It’s not the tester’s job to decide what is important. Yes, in general I agree. But I’m not dogmatic about this. Maybe if I share some examples of trivial bugs (IMO), it will help:
- Your product has an administrative screen that only can be used by a handful of tech support people. They use it once a year. As a tester, you notice the admin screen does not scroll with your scroll wheel. Instead, one must use the scroll bar. Trivial bug.
- Your product includes a screen with two radio buttons. You notice that if you toggle between the radio buttons 10 times and then try to close the screen less than a second later, a system error gets logged behind the scenes. Trivial bug.
- Your product includes 100 different reports users can generate. These have been in production for 5 years without user complaints. You notice some of these reports include a horizontal line above the footer while others do not. Trivial bug.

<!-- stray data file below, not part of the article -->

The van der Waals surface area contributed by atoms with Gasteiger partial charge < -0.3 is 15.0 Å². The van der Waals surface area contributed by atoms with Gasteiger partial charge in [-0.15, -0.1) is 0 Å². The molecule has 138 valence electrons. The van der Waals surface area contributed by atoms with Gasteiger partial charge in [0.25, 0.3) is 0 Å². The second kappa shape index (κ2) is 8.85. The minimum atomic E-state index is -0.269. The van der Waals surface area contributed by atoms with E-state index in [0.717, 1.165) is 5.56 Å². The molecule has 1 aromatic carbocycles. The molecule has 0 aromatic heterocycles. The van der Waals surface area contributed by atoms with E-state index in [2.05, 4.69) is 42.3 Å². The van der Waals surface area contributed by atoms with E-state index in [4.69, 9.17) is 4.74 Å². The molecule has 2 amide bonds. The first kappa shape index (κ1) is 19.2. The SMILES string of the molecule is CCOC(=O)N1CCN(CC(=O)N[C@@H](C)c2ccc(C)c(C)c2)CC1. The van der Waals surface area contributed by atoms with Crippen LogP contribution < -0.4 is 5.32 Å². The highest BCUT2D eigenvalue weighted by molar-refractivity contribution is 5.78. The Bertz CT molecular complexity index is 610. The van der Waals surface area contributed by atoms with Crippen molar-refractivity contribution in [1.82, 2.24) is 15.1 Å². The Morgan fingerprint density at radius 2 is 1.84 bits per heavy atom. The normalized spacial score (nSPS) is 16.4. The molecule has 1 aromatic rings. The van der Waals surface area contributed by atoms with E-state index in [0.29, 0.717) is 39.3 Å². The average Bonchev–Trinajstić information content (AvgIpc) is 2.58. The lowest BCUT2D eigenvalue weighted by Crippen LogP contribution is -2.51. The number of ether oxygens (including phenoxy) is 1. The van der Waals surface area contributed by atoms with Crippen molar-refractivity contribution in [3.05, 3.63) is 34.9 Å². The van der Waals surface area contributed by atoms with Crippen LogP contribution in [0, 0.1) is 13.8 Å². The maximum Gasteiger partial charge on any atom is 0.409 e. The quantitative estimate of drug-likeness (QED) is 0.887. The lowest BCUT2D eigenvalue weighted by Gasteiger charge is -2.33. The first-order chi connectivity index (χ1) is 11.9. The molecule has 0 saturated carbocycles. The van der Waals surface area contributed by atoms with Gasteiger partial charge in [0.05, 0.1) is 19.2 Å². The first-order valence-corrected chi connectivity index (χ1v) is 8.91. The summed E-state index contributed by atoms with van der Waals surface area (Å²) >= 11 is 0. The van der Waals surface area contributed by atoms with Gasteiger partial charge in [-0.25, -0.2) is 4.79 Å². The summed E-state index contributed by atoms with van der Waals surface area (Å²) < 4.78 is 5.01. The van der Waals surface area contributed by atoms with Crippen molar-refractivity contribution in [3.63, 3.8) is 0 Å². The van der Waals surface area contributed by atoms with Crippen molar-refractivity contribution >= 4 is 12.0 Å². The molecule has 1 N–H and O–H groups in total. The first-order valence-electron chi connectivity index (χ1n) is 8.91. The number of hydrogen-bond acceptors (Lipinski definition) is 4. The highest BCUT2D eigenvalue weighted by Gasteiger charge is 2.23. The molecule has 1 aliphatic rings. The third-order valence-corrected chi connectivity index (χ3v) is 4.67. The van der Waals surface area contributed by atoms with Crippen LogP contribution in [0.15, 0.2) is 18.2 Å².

- The stakeholders have given your development team 1 million dollars to build a new module. They have expressed their expectations that all energy be spent on the new module and they do not want you working on any bugs in the legacy module unless they report the bug themselves and specifically request its fix. You find a bug in the legacy module and can’t help but raise it…
You laugh, but the drive to raise bugs is stronger than you may think. I would like to think there is more to our jobs than “Raise every bug, no matter how trivial”.
We're currently experiencing temporary login issues with the WPM Home website. Monitoring and load testing applications are not affected. We will post a status update once service has been restored. We apologize for any inconvenience during this time.
We have completed selection and confirmation of all speakers and attendees for GTAC 2014. You can find the detailed agenda at:
Thank you to all who submitted proposals! It was very hard to make selections from so many fantastic submissions.